Concurrent Plenary Sessions
Celia Fisher, PhD
Marie Ward Doty Endowed Chair in Ethics; Professor of Psychology; Director, Center for Ethics Education; Director, HIV and Drug Abuse Prevention Research Ethics Training Institute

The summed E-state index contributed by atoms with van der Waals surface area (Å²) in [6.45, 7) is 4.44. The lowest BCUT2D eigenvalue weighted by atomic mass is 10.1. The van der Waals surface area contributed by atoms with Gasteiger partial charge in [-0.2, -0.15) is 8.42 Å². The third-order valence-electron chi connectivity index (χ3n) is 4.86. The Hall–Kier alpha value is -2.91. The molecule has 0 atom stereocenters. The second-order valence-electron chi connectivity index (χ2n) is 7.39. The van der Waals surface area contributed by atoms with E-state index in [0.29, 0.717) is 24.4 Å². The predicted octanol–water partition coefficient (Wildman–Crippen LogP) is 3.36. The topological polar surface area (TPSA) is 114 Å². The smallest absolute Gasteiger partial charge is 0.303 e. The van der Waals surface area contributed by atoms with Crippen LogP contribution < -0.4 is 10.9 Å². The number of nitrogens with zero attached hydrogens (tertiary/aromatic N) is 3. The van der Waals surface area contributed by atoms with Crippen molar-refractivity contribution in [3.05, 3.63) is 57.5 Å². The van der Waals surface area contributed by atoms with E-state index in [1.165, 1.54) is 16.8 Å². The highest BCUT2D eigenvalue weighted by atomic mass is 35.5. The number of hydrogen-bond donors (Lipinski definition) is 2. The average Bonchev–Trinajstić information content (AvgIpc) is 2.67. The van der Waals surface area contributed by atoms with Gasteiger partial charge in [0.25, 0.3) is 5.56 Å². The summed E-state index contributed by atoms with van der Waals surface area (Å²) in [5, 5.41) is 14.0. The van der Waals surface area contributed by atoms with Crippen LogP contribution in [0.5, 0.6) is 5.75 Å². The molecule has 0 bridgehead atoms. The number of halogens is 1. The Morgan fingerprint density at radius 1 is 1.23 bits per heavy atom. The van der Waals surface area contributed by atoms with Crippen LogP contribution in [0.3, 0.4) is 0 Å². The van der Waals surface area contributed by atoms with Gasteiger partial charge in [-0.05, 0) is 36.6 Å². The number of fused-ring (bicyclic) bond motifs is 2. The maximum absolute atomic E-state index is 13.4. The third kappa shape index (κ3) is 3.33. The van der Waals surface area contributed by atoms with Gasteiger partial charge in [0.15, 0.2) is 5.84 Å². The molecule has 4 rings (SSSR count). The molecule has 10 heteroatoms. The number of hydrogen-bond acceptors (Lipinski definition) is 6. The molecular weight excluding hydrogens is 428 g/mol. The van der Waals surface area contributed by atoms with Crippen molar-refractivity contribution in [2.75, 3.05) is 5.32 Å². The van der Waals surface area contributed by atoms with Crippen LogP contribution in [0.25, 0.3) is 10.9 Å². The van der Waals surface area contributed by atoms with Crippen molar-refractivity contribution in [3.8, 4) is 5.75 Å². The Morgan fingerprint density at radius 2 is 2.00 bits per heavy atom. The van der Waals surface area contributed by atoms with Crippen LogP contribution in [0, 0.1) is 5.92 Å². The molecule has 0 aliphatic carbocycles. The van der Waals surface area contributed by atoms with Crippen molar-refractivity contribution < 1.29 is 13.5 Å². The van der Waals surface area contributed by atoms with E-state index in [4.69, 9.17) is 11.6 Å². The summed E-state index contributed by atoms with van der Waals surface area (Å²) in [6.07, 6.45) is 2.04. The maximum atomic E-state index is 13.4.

The revised Common Rule includes several revisions to the requirements for informed consent, including the introduction of new terms, which focus on deciding whether or not to participate in research. The new provisions include the following: (1) “…information that a reasonable person would want to have in order to make an informed decision about whether to participate…” (.116(a)(4)); (2) “key information…to assist a prospective subject… in understanding the reasons why one might or might not want to participate in the research.” (.116(a)(5)(i)); and (3) “…information…organized in a way that…facilitates the…understanding of the reasons why one might or might not want to participate.” (.116(a)(5)(ii)). How will these provisions be operationalized? Does the informed consent form need to include every reason a person might use to make a decision? Are the reasons listed on the form what an average person would use to decide? Do research studies vary enough that a template approach won’t work? Some research institutions, and the Secretary’s Advisory Committee on Human Research Protections, have already begun to consider how to put these ideas into practice, and panelists will discuss their current thinking on this topic, and speculate about how the field may evolve.